Racing Returns at Churchill Downs

By J. Keeler Johnson ("Keelerman")

Believe it or not, when the first stakes races of the second annual Churchill Downs September meet are held this Saturday, the road to the 2015 Kentucky Derby will begin with the running of the $100,000 Iroquois Stakes (gr. III) for two-year-old colts and geldings. Sure, it’s a bit early to be talking about the Derby when the Breeders’ Cup has not yet been run, but the Saturday card at Churchill—which features three other stakes races aside from the Iroquois—is much too good to overlook. So let’s take a look at some of the highlights of the card!

Iroquois Stakes (gr. III)

Nine horses have turned out for this 8.5-furlong race, which will offer a total of seventeen Kentucky Derby qualifications points to the top four finishers.

The favorite is likely to be Mr. Z, who broke his maiden in gritty fashion at Churchill Downs before going on to finish second in both the Sanford Stakes (gr. III) and Saratoga Special (gr. II) at Saratoga. Part of what makes Mr. Z such a talented colt is his versatility. He flashed terrific early speed when breaking his maiden, but came from several lengths off the lead in both of his Saratoga stakes runs. This will be his first start beyond 6 ½ furlongs, which is obviously a question mark, but being by Malibu Moon out of a Storm Cat mare, it shouldn’t be a big concern.

Still, since Mr. Z is likely to attract much of the wagering attention, and since none of these lightly-raced colts are proven going 8.5 furlongs on dirt, it might be wise to look for a horse offering better value. I believe that horse is Bold Conquest.

After finishing second in his debut at Saratoga behind the talented Blame Jim, Bold Conquest returned in a 6 ½-furlong maiden race at Saratoga and triumphed in very impressive fashion. Hung wide around the turn while dueling for command, Bold Conquest demonstrated remarkable determination in the homestretch to out-duel Todd Pletcher’s Money Charger by a head. All the more impressive is that Bold Conquest is a son of Curlin out of a Distorted Humor mare, meaning that he should only improve with additional time and distance. For those reasons, I believe he is capable of upsetting Mr. Z on Saturday.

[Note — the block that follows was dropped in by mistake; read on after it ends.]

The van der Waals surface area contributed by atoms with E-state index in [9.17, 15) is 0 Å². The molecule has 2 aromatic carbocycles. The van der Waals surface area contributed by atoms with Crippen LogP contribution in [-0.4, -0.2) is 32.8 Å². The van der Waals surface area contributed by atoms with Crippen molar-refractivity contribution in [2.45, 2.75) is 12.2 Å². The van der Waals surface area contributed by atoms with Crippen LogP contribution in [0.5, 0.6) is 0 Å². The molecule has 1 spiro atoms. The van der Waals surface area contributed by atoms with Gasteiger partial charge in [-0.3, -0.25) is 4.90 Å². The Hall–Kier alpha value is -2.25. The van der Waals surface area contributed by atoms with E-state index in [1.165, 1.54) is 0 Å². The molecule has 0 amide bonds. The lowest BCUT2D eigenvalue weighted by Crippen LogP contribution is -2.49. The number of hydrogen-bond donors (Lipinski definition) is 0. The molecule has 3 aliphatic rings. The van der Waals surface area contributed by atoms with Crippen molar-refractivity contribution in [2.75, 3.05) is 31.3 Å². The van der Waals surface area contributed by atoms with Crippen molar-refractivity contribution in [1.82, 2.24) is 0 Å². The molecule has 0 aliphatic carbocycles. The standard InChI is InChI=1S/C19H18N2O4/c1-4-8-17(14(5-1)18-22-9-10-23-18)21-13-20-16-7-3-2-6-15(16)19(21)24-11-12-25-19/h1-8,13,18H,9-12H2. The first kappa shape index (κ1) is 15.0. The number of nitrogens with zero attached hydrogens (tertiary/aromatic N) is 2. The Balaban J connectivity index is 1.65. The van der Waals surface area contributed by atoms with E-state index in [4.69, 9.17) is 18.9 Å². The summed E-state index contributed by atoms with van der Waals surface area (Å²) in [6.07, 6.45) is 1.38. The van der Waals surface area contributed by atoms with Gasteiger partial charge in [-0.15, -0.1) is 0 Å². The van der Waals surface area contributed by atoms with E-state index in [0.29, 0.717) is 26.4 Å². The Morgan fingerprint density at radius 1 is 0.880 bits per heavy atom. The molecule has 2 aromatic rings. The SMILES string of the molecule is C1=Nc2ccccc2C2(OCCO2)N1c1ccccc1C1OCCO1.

Other colts that I will consider using in the exotics are Danny Boy and Holy Frazier, as both are proven at a mile on turf, and should have little trouble negotiating another sixteenth of a mile. I am particularly intrigued by Danny Boy, who is bred for success on the dirt and is trained by Dale Romans.

Ack Ack Handicap (gr. III)

The Ack Ack lost a great deal of its expected luster when Donn Handicap (gr. I) winner Lea was forced to miss the race with a fever, but the five colts and geldings that have entered are all proven stakes winners, and the race should prove to be a very entertaining one.

Certainly the most well-known horse in the race is Flashback, one of the early favorites for the 2013 Kentucky Derby after winning the Robert B. Lewis Stakes (gr. II) in impressive fashion. However, he went to the sidelines following a runner-up effort in the Santa Anita Derby (gr. I), and while he returned in late 2013 to finish second in the Damascus Stakes and fourth in the Malibu (gr. I), the Bob Baffert-trained colt went to the sidelines again shortly thereafter. The Ack Ack will mark Flashback’s first start since the Malibu, and also his first start under the care of trainer Wayne Catalano. He has shown a steady stream of workouts in preparation for his return, but will he be fit enough to handle the four rivals he will face in the Ack Ack?

Believe it or not, I think Flashback could have trouble cracking the exacta, or even the top three—that’s how capable his rivals are. First and foremost among them is Bradester, most recently runner-up to Valid in the grade II Monmouth Cup Stakes (for which he earned a very impressive 108 Beyer speed figure!) He also finished second to Itsmyluckyday in the Salvator Mile Stakes (gr. III), which demonstrates the good company he has been keeping. In the Ack Ack, he’s drawn post five, which should enable him to work out a terrific stalking trip just behind Right to Vote. Under the circumstances, I believe that Bradester is the horse to beat.

But speaking of Right to Vote, he has finished a close second after setting the pace in each of his last two starts, including a neck defeat in the Prairie Meadows Cornhusker Handicap (gr. III) to fellow Ack Ack starter Carve. But both of those starts came at nine furlongs, and the cutback to a one-turn mile should help his chances a great deal. For me, the race is a tossup between Bradester and Right to Vote, and since the latter is unlikely to be anything better than the fourth choice in the wagering, I’ll take a shot with Right to Vote, and hope that Bradester’s 1-for-5 record at Churchill means that he may not take to the track as well as he has taken to Monmouth.

Who do you like this weekend?

Recent Posts

More Blogs